Sunday, March 8, 2009

But He Has Potential: The Tragedy of the Imagination

The imagination is a powerful reality of the human mind.  With it we have the capacity to re-create the past within our own minds, create scenarios of an unknown future, go on journeys in which the traditional laws of nature simply do not apply, and the like.  While the imagination is powerful, it does have limitations and even weaknesses.  While I may have the capacity to re-create my past within my own mind and even alter the historical chronology of events, such changes in the imagination do not translate into reality. In other words, no matter how much I imagine something to be so, reality trumps.

While this point may appear to be overdrawn, it is worthy of deeper consideration.  How many times have we awoken from an imaginary stupor with feelings of accomplishment?  Countless are the times I have come out of my imagination nearly convinced that I was some incredible Jujitsu master, a secret service agent, or married with a great family! Of course, these creations of my imagination can be quickly debunked when I realize I can’t even kick above my knee without falling over! Nonetheless, caution is the rule of thumb when engaging the imagination. Whether one agrees or disagrees with this statement of caution, one should find it easy to admit that the imagination does in fact make claims completely disproportionate to its actual merits. For this reason alone, one might find reason to engage this faculty more consciencously.

The late great pope John Paul II examines the human faculty of the imagination in a context that is exceedingly more difficult to correct; the context of “Relationships”.  In his book Love & Responsibility, the pope speaks about the “raw materials” of love, two of them being sensuality and sentimentality.  Sensuality is the sexual desire of a particular part of a person’s body whilesentimentality addresses the whole person in their expression of affection for that person (i.e. his/her charm, strength, sensitivity, compassion, etc.).  While it is easy to see the potential pitfall into objectification within the arena of sensuality, the dangers of sentimentality are more subtle. However, JPII is quick to warn us that left alone, sentimentality offers a formidable danger to the health of relationships.

The danger of sentimentality is that it utilizes the imagination for its power.  So much so that the pope deems it worthy to state that “in the eyes of a person sentimentally committed to another person, the value of the beloved object grows enormously – as a rule out of all proportion to his or her real value” (LR, 112).  How many times have we entered into a relationship enchanted by the perceived “perfection” of the other only to become incredibly disenchanted weeks or months later?  This profound experience of disappointment can lead to a sense of anger and even hatred. One may even conclude suspicion of deliberate deception. Such a reaction diminishes if not destroys the capability of seeking the real value of the other! At this point the relationship has ended before it had really begun.  The tragedy of the imagination!

However, the real tragedy of the imagination is not at the stage of disenchantment, but in the response to this “awakening.”  Numerous are the relationships I have witnessed having degenerated from a sentimentally committed relationship to a “potentially good” relationship. There is nothing wrong with valuing the potential in another, but when a relationship is reduced to a love based upon its potential goodness, it ceases to be a relationship at all. Rather, the one who loves the potential in another has really turned a subject into an object onto which ones own ideological goods are projected.  In other words, the relationship is incapable of love for love demands the gift and reception of the actual value of the other person, not one’s perceived value of the other!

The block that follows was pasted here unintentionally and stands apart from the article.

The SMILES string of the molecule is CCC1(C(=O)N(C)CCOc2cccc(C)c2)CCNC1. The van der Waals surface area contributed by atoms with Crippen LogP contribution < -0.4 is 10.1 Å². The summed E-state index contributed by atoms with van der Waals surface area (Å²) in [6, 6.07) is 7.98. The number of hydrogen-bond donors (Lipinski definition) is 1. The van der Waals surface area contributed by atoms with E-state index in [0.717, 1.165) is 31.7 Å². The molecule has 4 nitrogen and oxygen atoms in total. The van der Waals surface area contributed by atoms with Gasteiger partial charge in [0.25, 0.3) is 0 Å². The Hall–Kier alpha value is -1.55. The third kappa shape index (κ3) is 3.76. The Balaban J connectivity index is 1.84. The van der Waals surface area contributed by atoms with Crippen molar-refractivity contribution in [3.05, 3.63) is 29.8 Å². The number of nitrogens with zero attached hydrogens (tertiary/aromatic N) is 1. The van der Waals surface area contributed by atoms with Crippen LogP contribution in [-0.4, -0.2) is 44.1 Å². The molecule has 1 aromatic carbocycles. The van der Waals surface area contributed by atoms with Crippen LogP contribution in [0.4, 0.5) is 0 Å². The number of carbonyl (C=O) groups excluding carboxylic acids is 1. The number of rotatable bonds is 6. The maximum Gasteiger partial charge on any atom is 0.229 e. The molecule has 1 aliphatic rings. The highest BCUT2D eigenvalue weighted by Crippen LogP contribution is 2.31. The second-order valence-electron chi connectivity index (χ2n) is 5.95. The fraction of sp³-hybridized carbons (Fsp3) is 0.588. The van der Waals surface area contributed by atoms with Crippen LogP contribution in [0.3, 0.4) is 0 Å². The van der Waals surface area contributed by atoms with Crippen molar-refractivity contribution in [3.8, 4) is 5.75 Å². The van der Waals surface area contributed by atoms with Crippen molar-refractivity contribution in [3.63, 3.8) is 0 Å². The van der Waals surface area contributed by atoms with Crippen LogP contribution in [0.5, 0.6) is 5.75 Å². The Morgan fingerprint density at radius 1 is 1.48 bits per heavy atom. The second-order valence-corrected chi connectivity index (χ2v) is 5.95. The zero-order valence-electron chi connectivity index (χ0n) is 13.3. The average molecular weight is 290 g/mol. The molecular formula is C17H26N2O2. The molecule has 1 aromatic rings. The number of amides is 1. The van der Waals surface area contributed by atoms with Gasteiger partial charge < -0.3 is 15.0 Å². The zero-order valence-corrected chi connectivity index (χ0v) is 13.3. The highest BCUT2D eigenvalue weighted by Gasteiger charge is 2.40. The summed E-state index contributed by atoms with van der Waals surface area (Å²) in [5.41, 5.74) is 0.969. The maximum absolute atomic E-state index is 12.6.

Being faced with the Christian understanding of love, the pope comments:

We love the person complete with all his or her virtues and faults, and up to a point independently of those virtues and in spite of those faults.  The strength of such a love emerges most clearly when the beloved person stumbles, when his or her weaknesses or even sins come into the open.  One who truly loves does not then withdraw his love, but loves all the more, loves in full consciousness of the other’s shortcomings and faults, and without in the least approving of them.  For the person as such never loses its essential value.  The emotion which attaches itself to the value of the person remains loyal to the human being. (L&R,  135)

The Christian call to love is a difficult reality to live.  Without the redemption afforded to us through Jesus Christ, the most we can hope for is either coping mechanisms or suppressive tactics against our distorted desires lest we fall into indulgence.  The Christian no longer needs to look at the raw material of love with fear and trepidation. Rather, Grace is afforded us in the redemption of the body so that we may live authentically human lives of love imbued with divine love.  May we all open our hearts wider to our Lord so that we may have the capacity to embrace the raw materials of love as they were intended to be embraced.  Not as an end leading to objectification, but as a powerful means to draw ever closer to the value or unrepeatability of the other!  Do we not also want to be loved for who we actually are? May God be Praised!

1 comment:

Ryan said...

Great insight! Does this Tragedy of the Imagination also exist for other pursuits? For example a job or a major seems so great as you imagine the future, but you may be imagining these desires which ends up not as great as imagined. Also if that is the case, is it easy to distinguish the line between realistic goals and hopes to just puffing up the potential with imagination?